TONIGHT is press night for York pantomime stalwarts Suzy Cooper and Martin Barrass for the first time since December 2019.
They have reunited as part of the “Famous In York Five”, starring alongside grand dame Berwick Kaler, David Leonard and A J Powell in Dick Turpin Rides Again, their first pantomime for Crossroads Live since their switch to the Grand Opera House from York Theatre Royal.
“It’s a great stage for pantomime,” says principal girl Suzy, who plays Donna Donut this winter. “It’s a wonderful stage with a proscenium arch, stalls that go all the way back, a dress circle and upper circle, and it’s exciting to be back in a theatre with such a traditional auditorium. Acoustically, it’s fantastic too.”
Delayed by a year by Covid enshrouding the Cumberland Street theatre in darkness last winter, Suzy is even keener to be back among friends. “We wanted to be back together, which was really important to do: we have a very loyal audience and it’s lovely to bring our pantomime to this city that we love, and not just for those that live here but also for the people from further afield whose tradition has been to come to our panto,” she says.
“I was devastated to lose the Theatre Royal, but to be given this opportunity at the Grand Opera is like receiving a transplant, allowing us to continue this tradition.”
Comic stooge Martin – son Dunkin Donut to Berwick’s mam Dotty Donut this time – is no less enthusiastic. “This place is fantastic,” he says. “It’s a bit like Dr Who’s Tardis; you stand outside and you have no idea how big it is, but it turns out to be a full 1,000-seat theatre inside.
“It’s lovely to have ended up here, with all the legacy and longevity of Berwick Kaler’s pantomimes, and he’s been champing at the bit to get on stage again!”
Suzy is enjoying re-establishing the camaraderie of the long-running team, with Berwick restored to the fore after co-directing and writing Sleeping Beauty in the wake of his retirement from the pantomime stage in February 2019.
“We have the added edge within us of knowing people want to see us doing pantomime together again,” she says. “We are blessed: it’s hard work doing panto but we know how teamwork is important and how we are the sum of our parts.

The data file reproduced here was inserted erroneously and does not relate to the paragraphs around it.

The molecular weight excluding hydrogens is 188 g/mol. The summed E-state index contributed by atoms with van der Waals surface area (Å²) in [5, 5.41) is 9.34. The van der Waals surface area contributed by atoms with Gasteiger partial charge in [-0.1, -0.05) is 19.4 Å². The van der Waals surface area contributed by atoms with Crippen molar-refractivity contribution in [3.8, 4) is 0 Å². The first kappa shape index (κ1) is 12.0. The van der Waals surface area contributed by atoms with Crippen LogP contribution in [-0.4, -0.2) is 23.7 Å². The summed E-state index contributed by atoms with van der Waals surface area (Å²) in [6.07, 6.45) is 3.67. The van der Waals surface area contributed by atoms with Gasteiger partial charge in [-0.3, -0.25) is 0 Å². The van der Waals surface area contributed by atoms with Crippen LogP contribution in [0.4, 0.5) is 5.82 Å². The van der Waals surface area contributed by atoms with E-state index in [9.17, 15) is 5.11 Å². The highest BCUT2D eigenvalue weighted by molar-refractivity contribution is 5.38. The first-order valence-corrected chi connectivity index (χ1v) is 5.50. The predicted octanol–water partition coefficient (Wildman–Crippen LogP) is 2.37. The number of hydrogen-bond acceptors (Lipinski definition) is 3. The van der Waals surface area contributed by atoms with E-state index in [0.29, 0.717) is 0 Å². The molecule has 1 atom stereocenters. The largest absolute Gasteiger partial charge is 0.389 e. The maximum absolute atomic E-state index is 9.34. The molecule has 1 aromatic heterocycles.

“When we did Sleeping Beauty, we missed Berwick on stage, the audience missed him, and now we have a second chance to be together again. We need him.
“There’s this awful ‘cancel culture’ going on, and yes, things have to develop and have to change, but the idea that a show like ours, that’s been going on for so long, shouldn’t continue is a travesty. We are not dead yet!
“I’m genuinely delighted to be here, in a city that means so much to me. Last year, it just wasn’t Christmas, because I wasn’t in York.”
Assessing what Grand Opera House audiences can expect from Dick Turpin Rides Again, with Berwick taking the rains once more as writer, director and dame, Suzy says: “We’ve always said that we’re a family pantomime but we are anarchic. There’s nothing that won’t delight children, but we are unruly.
“What’s our USP [unique selling point]? Our pantomime is anarchic, it’s crazy, it’s madcap!”
Did you know?
SUZY Cooper played a “lesbian office worker” in BBC One soap opera EastEnders this year, filming in lockdown in late-January and early February for episodes that went out in March/April. “It got me out of the house and into London for the first time in four months,” she says.
Did you know too?
Suzy, who lives in London, is a yoga teacher, teaching both in person and online on Zoom. “To share my yoga has been an amazing thing to do,” she says. “They are very tough, my classes!”